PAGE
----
Sunday, June 15, 2014

The religious conveyor belt

I'm looking over the section of Integral Spirituality on the conveyor belt. A few points of relevance for this IPS thread.

He notes that agnosticism and atheism via formop cognition are legitimate forms of orange spirituality (191). They just need to acknowledge the legitimacy of other levels of spirituality, both above and below it. Hence the need for the conveyor belt. I'd here disagree with the statement that seeing absolute reality in terms of finite matter and energy is a reduction, but that's an argument long rehashed in many other threads.

Amber religion though needs to open up to orange and above religion. So is that saying religion itself must go through an orange agnostic or atheist stage? Or are there other forms of theistic orange religion. I don't see that addressed here. While there are examples of orange and green religion they are apparently not openly discussed by religious hierarchies.

Nonetheless, a key point of the conveyor belt is that everyone goes through each stage starting from scratch and we must honor that everyone has the right to stop at whatever stage they want. Religion thus must allow for the entire spectrum from pre to post. And religion must provide an environment for those that want to go post to support that development.

However, he uses an analogy on 193. Modern medical education does not start with the mythic level in applying leaches or using phrenology in diagnosis, then moving on the antibiotics etc. But this is legitimate for religions? He understands that in other domains certain worldviews and correlative practices are outmoded, i.e, transcended and replaced. But not with religions for some inexplicable reason. (Recall the thread on transitional structures.) For the moment I'd add that some rational and post religious views like Caputo and Keller do not continue to contain pre-rational elements.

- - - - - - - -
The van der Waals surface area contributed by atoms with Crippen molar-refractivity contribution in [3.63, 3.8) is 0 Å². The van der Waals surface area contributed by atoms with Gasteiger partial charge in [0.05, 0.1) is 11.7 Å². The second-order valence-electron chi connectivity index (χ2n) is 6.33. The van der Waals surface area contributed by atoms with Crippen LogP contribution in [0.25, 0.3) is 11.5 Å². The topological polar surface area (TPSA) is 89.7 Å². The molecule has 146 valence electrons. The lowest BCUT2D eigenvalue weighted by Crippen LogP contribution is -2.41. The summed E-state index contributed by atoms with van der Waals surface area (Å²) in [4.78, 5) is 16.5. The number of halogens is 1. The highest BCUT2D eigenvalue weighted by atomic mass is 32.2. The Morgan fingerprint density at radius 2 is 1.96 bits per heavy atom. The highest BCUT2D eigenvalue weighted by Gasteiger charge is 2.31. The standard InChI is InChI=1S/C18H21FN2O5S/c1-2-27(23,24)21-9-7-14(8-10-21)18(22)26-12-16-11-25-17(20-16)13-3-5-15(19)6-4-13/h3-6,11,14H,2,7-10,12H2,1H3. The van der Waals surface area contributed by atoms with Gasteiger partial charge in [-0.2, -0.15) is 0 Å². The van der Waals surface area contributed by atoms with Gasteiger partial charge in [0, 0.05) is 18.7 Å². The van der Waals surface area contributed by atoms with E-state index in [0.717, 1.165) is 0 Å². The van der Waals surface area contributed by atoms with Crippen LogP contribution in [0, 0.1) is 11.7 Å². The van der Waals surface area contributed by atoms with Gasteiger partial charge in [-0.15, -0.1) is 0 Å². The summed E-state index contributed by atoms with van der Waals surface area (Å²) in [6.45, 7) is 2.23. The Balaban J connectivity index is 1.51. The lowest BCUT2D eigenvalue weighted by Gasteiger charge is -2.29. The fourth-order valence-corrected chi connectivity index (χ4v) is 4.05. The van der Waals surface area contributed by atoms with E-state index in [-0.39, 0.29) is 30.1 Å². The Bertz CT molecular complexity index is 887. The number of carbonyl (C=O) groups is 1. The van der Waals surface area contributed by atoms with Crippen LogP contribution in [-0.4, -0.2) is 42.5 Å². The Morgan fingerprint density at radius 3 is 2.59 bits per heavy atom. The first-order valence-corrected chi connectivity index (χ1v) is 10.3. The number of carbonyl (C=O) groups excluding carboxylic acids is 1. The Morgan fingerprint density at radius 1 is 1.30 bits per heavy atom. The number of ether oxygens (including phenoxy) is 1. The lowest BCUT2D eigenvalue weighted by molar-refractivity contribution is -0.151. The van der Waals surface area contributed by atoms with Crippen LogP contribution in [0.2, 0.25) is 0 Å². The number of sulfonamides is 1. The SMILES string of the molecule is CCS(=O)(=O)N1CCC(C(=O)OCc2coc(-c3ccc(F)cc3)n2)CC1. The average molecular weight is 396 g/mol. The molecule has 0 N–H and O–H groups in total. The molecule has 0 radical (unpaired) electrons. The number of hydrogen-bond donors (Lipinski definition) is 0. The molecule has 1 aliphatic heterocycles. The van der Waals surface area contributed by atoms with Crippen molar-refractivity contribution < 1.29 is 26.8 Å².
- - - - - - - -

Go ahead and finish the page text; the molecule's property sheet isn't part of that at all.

Now I can see that religion retains its amber level myths for children as they grow up, since it appropriate for their cognitive level. But should they be able to decided to not grow up any further? Remain as children in their religious beliefs? In any other modern standard that would be arrested development and dysfunction, not ok. Again, religion is given a pass here that in inapplicable to any other domain. I can see where stopping at the general level of the rest of society's domains, like orange to green. But stopping at amber not so much, since this is in fact where we get the sort of ethnocentrism that hinders rather than brings together humanity.

His suggestion that religions provide state training so that whatever level one chooses to stop will have some numinous experience. And interpret it from their ethnocentric level, just adding fuel to their myopic fire providing further justification that they have God on their side and the heathens must be damned to hell at best or killed in jihad at worst. And there is obviously no empirical evidence to the Lingam's claim that having such state experiences accelerates one's stage development, given he provided ample examples elsewhere in the book, even of the Dalai Lama, still having some rather disturbing ethnocentric beliefs.

On 198-9 he does give a list of come representatives of orange and green religious views. He also notes that it is urgent to move religious practitioners from amber to orange, from ethnocentric to worldcentric, which is religion's job. He admits that religion needs to grow up. Agreed. And as I said, it can retain its amber expressions for children. But it also needs to make the kids grow up too, and let go of the amber religions expressions at the appropriate stage, not allow them to remain as children in the religious line because they decide to stop there.

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